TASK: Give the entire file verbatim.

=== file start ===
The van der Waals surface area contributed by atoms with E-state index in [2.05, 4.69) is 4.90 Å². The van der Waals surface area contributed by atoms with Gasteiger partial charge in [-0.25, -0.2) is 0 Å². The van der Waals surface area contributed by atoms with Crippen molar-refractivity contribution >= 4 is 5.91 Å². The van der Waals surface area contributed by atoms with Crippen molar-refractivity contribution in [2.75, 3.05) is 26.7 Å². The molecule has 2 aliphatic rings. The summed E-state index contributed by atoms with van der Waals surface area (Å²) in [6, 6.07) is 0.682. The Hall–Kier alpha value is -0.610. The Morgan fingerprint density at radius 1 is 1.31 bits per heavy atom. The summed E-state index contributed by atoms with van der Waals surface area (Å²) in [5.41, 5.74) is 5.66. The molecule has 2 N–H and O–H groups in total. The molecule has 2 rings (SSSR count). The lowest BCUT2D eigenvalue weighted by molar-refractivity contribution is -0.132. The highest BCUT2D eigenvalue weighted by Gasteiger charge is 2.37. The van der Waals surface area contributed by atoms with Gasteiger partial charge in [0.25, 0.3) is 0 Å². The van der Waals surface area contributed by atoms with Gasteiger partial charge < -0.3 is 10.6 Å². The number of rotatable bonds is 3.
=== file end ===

The van der Waals surface area contributed by atoms with E-state index in [2.05, 4.69) is 4.90 Å². The van der Waals surface area contributed by atoms with Gasteiger partial charge in [-0.25, -0.2) is 0 Å². The van der Waals surface area contributed by atoms with Crippen molar-refractivity contribution >= 4 is 5.91 Å². The van der Waals surface area contributed by atoms with Crippen molar-refractivity contribution in [2.75, 3.05) is 26.7 Å². The molecule has 2 aliphatic rings. The summed E-state index contributed by atoms with van der Waals surface area (Å²) in [6, 6.07) is 0.682. The Hall–Kier alpha value is -0.610. The Morgan fingerprint density at radius 1 is 1.31 bits per heavy atom. The summed E-state index contributed by atoms with van der Waals surface area (Å²) in [5.41, 5.74) is 5.66. The molecule has 2 N–H and O–H groups in total. The molecule has 2 rings (SSSR count). The lowest BCUT2D eigenvalue weighted by molar-refractivity contribution is -0.132. The highest BCUT2D eigenvalue weighted by Gasteiger charge is 2.37. The van der Waals surface area contributed by atoms with Gasteiger partial charge in [0.25, 0.3) is 0 Å². The van der Waals surface area contributed by atoms with Gasteiger partial charge < -0.3 is 10.6 Å². The number of rotatable bonds is 3.